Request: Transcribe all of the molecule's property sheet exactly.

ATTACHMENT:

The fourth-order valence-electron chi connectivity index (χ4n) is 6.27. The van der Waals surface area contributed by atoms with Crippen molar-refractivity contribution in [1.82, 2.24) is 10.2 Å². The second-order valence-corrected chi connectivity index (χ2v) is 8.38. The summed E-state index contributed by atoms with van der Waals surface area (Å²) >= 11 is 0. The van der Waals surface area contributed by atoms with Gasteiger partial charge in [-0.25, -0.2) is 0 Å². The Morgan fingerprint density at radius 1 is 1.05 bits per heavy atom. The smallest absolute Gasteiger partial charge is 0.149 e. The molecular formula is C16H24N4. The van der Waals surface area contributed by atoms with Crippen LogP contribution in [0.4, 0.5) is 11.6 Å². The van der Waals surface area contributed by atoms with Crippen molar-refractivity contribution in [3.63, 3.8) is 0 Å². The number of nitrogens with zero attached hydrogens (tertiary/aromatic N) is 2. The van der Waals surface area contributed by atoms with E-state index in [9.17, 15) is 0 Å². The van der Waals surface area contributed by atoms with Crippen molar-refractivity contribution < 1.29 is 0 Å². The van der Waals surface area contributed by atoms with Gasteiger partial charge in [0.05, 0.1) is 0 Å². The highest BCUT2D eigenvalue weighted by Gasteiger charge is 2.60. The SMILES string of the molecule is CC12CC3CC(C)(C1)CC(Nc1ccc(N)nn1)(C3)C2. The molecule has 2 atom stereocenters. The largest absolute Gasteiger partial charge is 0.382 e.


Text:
The fourth-order valence-electron chi connectivity index (χ4n) is 6.27. The van der Waals surface area contributed by atoms with Crippen molar-refractivity contribution in [1.82, 2.24) is 10.2 Å². The second-order valence-corrected chi connectivity index (χ2v) is 8.38. The summed E-state index contributed by atoms with van der Waals surface area (Å²) >= 11 is 0. The van der Waals surface area contributed by atoms with Gasteiger partial charge in [-0.25, -0.2) is 0 Å². The Morgan fingerprint density at radius 1 is 1.05 bits per heavy atom. The smallest absolute Gasteiger partial charge is 0.149 e. The molecular formula is C16H24N4. The van der Waals surface area contributed by atoms with Crippen LogP contribution in [0.4, 0.5) is 11.6 Å². The van der Waals surface area contributed by atoms with Crippen molar-refractivity contribution in [3.63, 3.8) is 0 Å². The number of nitrogens with zero attached hydrogens (tertiary/aromatic N) is 2. The van der Waals surface area contributed by atoms with E-state index in [9.17, 15) is 0 Å². The van der Waals surface area contributed by atoms with Crippen molar-refractivity contribution < 1.29 is 0 Å². The van der Waals surface area contributed by atoms with Gasteiger partial charge in [0.05, 0.1) is 0 Å². The highest BCUT2D eigenvalue weighted by Gasteiger charge is 2.60. The SMILES string of the molecule is CC12CC3CC(C)(C1)CC(Nc1ccc(N)nn1)(C3)C2. The molecule has 2 atom stereocenters. The largest absolute Gasteiger partial charge is 0.382 e.